October 11, 2006 4:45 PM PDT
Dell Web site snubs Intel's Viiv
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Earlier this year Dell sold several PCs featuring a prominent logo and explanation of the Viiv technology on such systems as its vaunted XPS lineup. Dell's Dimension E520, XPS 210 and XPS 410 PCs still support Intel's Viiv program, a Dell representative said. These days, however, a shopper looking at those PCs on Dell's Web site has no way of knowing that those PCs come with Intel's Viiv technology until they receive the systems and notice the multicolored Viiv sticker on the box.
In a bitter twist, Dell and its gaming subsidiary Alienware introduced several new PCs Tuesday with Advanced Micro Devices' dual-core Athlon 64 X2 processors and highlighted its AMD Live software. AMD Live, like Intel's Viiv, is a poorly understood collection of hardware and software technology that is supposed to make it easier for consumers to put a PC at the heart of a home entertainment network. The names also rhyme.
An Intel representative said the company is currently encouraging partners to focus on the performance of its new Core 2 Duo processors ahead of so-called "platform" brands like Viiv and vPro. This is a departure from the strategy laid out by CEO Paul Otellini in January 2005. As then-president and chief operating officer, he reorganized the company into five divisions focused on creating platforms brands for different areas, like the digital home or the digital office. However, Hewlett-Packard and Gateway are still advertising Viiv prominently on their Web sites next to their home entertainment desktops.
Intel's Viiv brand, introduced with much fanfare, hasn't made an impact on the PC market the way its Centrino notebook technology did. The basic idea is the same as Centrino, in that Intel requires PC makers to use certain configurations of its products in exchange for marketing assistance. However, other partners have been slow to release networking devices certified under the Viiv program, and it took Intel several months after the launch of the brand to ship software enabling PCs to share content with wireless networking devices, portable media centers and televisions.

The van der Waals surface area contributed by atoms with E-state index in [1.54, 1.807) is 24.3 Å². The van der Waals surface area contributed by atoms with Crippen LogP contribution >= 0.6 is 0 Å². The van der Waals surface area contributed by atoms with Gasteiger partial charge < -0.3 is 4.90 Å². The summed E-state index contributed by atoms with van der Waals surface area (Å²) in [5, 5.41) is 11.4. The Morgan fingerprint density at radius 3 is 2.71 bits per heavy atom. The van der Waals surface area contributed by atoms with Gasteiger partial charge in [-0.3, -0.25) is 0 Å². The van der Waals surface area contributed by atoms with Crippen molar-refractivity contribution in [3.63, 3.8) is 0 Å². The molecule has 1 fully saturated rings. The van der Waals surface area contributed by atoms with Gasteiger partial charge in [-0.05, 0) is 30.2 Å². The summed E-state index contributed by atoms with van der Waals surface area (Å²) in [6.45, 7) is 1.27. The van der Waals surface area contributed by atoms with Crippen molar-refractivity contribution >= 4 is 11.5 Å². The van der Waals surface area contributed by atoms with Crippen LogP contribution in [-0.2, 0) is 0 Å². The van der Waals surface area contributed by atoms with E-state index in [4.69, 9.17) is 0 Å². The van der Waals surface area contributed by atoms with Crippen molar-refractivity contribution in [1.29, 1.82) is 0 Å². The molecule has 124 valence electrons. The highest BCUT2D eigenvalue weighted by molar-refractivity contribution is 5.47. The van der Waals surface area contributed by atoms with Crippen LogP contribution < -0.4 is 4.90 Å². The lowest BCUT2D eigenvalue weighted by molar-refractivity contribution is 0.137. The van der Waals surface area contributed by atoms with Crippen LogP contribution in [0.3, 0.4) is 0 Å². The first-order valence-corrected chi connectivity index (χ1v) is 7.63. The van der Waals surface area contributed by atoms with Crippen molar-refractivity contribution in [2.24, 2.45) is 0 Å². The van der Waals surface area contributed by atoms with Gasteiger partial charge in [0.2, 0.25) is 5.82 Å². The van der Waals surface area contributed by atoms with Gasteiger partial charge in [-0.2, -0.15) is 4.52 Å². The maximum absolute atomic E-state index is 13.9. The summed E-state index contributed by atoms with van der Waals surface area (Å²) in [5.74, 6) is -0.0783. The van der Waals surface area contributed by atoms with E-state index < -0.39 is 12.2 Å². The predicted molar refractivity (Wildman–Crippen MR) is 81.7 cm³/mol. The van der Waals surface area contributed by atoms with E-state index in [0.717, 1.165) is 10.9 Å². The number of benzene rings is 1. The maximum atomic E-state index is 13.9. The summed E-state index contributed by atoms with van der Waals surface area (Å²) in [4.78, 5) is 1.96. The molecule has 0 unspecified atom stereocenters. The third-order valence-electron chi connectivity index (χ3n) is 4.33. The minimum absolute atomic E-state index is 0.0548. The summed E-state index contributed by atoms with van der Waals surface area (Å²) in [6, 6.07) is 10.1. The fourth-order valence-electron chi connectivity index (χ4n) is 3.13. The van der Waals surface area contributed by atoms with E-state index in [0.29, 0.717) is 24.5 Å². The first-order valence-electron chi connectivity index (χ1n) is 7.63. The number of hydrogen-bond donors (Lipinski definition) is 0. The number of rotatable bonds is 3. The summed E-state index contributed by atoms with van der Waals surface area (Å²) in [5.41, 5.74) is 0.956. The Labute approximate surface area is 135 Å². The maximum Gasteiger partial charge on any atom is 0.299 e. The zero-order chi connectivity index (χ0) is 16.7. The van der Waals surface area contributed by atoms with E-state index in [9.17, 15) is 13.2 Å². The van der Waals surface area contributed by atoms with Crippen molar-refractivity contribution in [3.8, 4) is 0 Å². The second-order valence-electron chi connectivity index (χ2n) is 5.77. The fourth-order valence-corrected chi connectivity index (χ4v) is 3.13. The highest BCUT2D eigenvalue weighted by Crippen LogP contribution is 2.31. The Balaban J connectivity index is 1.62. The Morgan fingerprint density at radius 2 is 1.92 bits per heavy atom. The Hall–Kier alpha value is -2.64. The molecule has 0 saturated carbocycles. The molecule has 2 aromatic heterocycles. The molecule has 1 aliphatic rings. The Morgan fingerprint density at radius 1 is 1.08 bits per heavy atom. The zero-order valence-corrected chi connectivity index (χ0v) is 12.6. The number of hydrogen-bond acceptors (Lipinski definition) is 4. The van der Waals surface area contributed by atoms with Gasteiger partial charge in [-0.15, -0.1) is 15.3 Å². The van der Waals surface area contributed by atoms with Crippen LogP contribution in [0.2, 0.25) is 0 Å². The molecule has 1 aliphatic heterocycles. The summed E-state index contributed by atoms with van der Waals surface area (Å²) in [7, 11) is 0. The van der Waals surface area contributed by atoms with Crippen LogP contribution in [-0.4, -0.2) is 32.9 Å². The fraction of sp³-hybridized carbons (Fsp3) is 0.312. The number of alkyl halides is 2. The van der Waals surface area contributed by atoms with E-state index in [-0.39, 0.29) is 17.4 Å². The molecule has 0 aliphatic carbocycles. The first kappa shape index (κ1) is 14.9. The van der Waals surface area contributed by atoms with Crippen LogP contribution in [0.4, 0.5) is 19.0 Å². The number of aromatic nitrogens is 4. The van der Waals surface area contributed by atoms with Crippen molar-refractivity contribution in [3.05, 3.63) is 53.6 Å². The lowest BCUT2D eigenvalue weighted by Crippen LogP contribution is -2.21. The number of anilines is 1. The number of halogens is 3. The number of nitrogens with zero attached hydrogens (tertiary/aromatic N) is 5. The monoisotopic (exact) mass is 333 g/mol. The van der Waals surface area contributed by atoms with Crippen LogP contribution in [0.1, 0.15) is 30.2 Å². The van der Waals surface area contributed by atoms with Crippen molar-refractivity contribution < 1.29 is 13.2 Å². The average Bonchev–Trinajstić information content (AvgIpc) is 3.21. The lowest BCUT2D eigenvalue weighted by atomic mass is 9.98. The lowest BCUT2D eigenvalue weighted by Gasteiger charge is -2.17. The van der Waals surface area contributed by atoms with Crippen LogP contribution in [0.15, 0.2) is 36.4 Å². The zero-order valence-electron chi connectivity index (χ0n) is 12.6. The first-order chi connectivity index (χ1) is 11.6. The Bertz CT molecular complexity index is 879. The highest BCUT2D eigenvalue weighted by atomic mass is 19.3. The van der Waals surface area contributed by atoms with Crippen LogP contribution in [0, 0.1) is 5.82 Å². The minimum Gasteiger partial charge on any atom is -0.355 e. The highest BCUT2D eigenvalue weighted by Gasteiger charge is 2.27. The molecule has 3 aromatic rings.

At the same time, there's no evidence that people are buying these PCs because of either Intel or AMD's entertainment brand, or that they are using their Viiv or AMD Live PCs to swap music, photos and videos around their homes. That would be like finding the Holy Grail of the PC industry's strategy for the living room.
Content deals for Viiv
Intel has started to put a little more color around Viiv in the form of exclusive content deals for Viiv PC owners. Fantasy football junkies can now watch National Football League games on their Viiv PCs with a window alongside the televised action featuring the latest disappointing point total from Seattle Seahawks quarterback Matt Hasselbeck, or the emergence of San Francisco 49ers running back Frank Gore.
The company also cut a deal with NBC to allow Viiv owners to download certain shows before they are shown on the network. A plan to release a Viiv set-top box with DirecTV is also in the works.
However, it's harder to develop that fabled "ecosystem" around a new technology without the active participation of the market leader. Dell was Intel's preferred PC partner for many years, getting first crack at new technologies and preferential marketing treatment at big Intel events. The once brotherly relationship between Intel and Dell has soured this year, as Dell finally caved into pressure from customers and announced plans to ship servers and desktop PCs based on AMD's chips. Thus ended the long-running exclusive relationship between Intel and Dell.
At last month's Intel Developer Forum, Dell executives and products were conspicuously absent. Other than a lone Dell notebook, other partners such as HP and Apple Computer were given the limelight. Apple, with small market share but ever-present buzz, was allowed to have Senior Vice President of Marketing Phil Schiller speak for several minutes in the middle of Intel CEO Paul Otellini's keynote describing new Apple products featuring Intel chips.
With Dell's tepid support for one of Intel's most prominent marketing campaigns this year, relations are sure to stay chilly heading into the important fall and winter holiday shopping season, the biggest period of the year for the PC industry. Nonetheless, a Dell representative said the company is looking into doing more Viiv-related promotion alongside its PCs in the future.
Don McDonald, the former head of Intel's Digital Home Group, was reassigned earlier this year in a management shakeup and replaced by former marketing chief Eric Kim. Kim has a huge challenge on his hands turning around the Viiv campaign, developed under his watch as Intel's marketing guru, without the clear support of the biggest PC vendor in the world.
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